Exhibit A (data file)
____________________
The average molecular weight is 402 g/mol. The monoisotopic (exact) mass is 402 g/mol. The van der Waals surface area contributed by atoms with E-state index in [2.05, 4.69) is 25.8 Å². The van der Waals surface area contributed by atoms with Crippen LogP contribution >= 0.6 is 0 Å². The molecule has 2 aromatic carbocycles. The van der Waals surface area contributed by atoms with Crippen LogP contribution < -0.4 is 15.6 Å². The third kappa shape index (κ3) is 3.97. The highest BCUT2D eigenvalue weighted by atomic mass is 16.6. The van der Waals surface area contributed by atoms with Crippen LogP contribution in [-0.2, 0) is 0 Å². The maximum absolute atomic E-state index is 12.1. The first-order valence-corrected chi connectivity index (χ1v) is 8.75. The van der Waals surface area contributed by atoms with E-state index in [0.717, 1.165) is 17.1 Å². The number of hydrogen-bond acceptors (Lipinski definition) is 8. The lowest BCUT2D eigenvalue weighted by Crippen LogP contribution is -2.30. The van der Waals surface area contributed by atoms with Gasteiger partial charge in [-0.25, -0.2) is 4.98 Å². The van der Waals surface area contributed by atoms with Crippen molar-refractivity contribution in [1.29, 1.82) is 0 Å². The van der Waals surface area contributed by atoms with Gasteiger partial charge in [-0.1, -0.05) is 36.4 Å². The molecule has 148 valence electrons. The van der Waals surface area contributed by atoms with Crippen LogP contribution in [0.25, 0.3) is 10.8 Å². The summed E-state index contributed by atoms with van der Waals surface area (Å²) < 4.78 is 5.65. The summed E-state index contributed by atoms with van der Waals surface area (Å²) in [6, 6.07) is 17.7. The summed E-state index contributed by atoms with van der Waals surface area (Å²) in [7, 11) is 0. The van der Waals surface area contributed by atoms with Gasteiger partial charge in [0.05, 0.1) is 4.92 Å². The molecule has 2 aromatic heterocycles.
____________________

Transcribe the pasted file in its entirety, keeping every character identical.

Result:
The average molecular weight is 402 g/mol. The monoisotopic (exact) mass is 402 g/mol. The van der Waals surface area contributed by atoms with E-state index in [2.05, 4.69) is 25.8 Å². The van der Waals surface area contributed by atoms with Crippen LogP contribution >= 0.6 is 0 Å². The molecule has 2 aromatic carbocycles. The van der Waals surface area contributed by atoms with Crippen LogP contribution < -0.4 is 15.6 Å². The third kappa shape index (κ3) is 3.97. The highest BCUT2D eigenvalue weighted by atomic mass is 16.6. The van der Waals surface area contributed by atoms with Crippen LogP contribution in [-0.2, 0) is 0 Å². The maximum absolute atomic E-state index is 12.1. The first-order valence-corrected chi connectivity index (χ1v) is 8.75. The van der Waals surface area contributed by atoms with E-state index in [0.717, 1.165) is 17.1 Å². The number of hydrogen-bond acceptors (Lipinski definition) is 8. The lowest BCUT2D eigenvalue weighted by Crippen LogP contribution is -2.30. The van der Waals surface area contributed by atoms with Gasteiger partial charge in [-0.25, -0.2) is 4.98 Å². The van der Waals surface area contributed by atoms with Crippen molar-refractivity contribution in [1.29, 1.82) is 0 Å². The van der Waals surface area contributed by atoms with Gasteiger partial charge in [-0.1, -0.05) is 36.4 Å². The molecule has 148 valence electrons. The van der Waals surface area contributed by atoms with Crippen LogP contribution in [0.25, 0.3) is 10.8 Å². The summed E-state index contributed by atoms with van der Waals surface area (Å²) < 4.78 is 5.65. The summed E-state index contributed by atoms with van der Waals surface area (Å²) in [6, 6.07) is 17.7. The summed E-state index contributed by atoms with van der Waals surface area (Å²) in [7, 11) is 0. The van der Waals surface area contributed by atoms with Gasteiger partial charge in [0.05, 0.1) is 4.92 Å². The molecule has 2 aromatic heterocycles.